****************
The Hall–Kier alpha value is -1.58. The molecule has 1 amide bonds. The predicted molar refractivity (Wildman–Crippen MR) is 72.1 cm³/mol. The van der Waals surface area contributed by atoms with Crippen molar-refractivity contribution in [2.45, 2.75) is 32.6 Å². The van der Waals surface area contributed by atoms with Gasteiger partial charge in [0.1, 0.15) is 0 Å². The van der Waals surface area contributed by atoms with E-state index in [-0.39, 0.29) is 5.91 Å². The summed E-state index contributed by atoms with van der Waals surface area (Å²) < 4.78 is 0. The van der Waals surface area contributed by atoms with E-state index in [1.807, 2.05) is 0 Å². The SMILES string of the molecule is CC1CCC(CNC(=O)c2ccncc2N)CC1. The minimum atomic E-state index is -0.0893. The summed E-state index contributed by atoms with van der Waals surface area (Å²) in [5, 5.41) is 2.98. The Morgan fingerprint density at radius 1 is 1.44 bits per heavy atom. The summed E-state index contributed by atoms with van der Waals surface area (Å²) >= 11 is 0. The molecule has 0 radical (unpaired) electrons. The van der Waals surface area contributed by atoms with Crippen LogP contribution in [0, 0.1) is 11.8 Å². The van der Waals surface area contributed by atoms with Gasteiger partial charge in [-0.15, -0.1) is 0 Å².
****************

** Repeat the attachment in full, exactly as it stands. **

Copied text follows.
The Hall–Kier alpha value is -1.58. The molecule has 1 amide bonds. The predicted molar refractivity (Wildman–Crippen MR) is 72.1 cm³/mol. The van der Waals surface area contributed by atoms with Crippen molar-refractivity contribution in [2.45, 2.75) is 32.6 Å². The van der Waals surface area contributed by atoms with Gasteiger partial charge in [0.1, 0.15) is 0 Å². The van der Waals surface area contributed by atoms with E-state index in [-0.39, 0.29) is 5.91 Å². The summed E-state index contributed by atoms with van der Waals surface area (Å²) < 4.78 is 0. The van der Waals surface area contributed by atoms with E-state index in [1.807, 2.05) is 0 Å². The SMILES string of the molecule is CC1CCC(CNC(=O)c2ccncc2N)CC1. The minimum atomic E-state index is -0.0893. The summed E-state index contributed by atoms with van der Waals surface area (Å²) in [5, 5.41) is 2.98. The Morgan fingerprint density at radius 1 is 1.44 bits per heavy atom. The summed E-state index contributed by atoms with van der Waals surface area (Å²) >= 11 is 0. The molecule has 0 radical (unpaired) electrons. The van der Waals surface area contributed by atoms with Crippen LogP contribution in [0, 0.1) is 11.8 Å². The van der Waals surface area contributed by atoms with Gasteiger partial charge in [-0.15, -0.1) is 0 Å².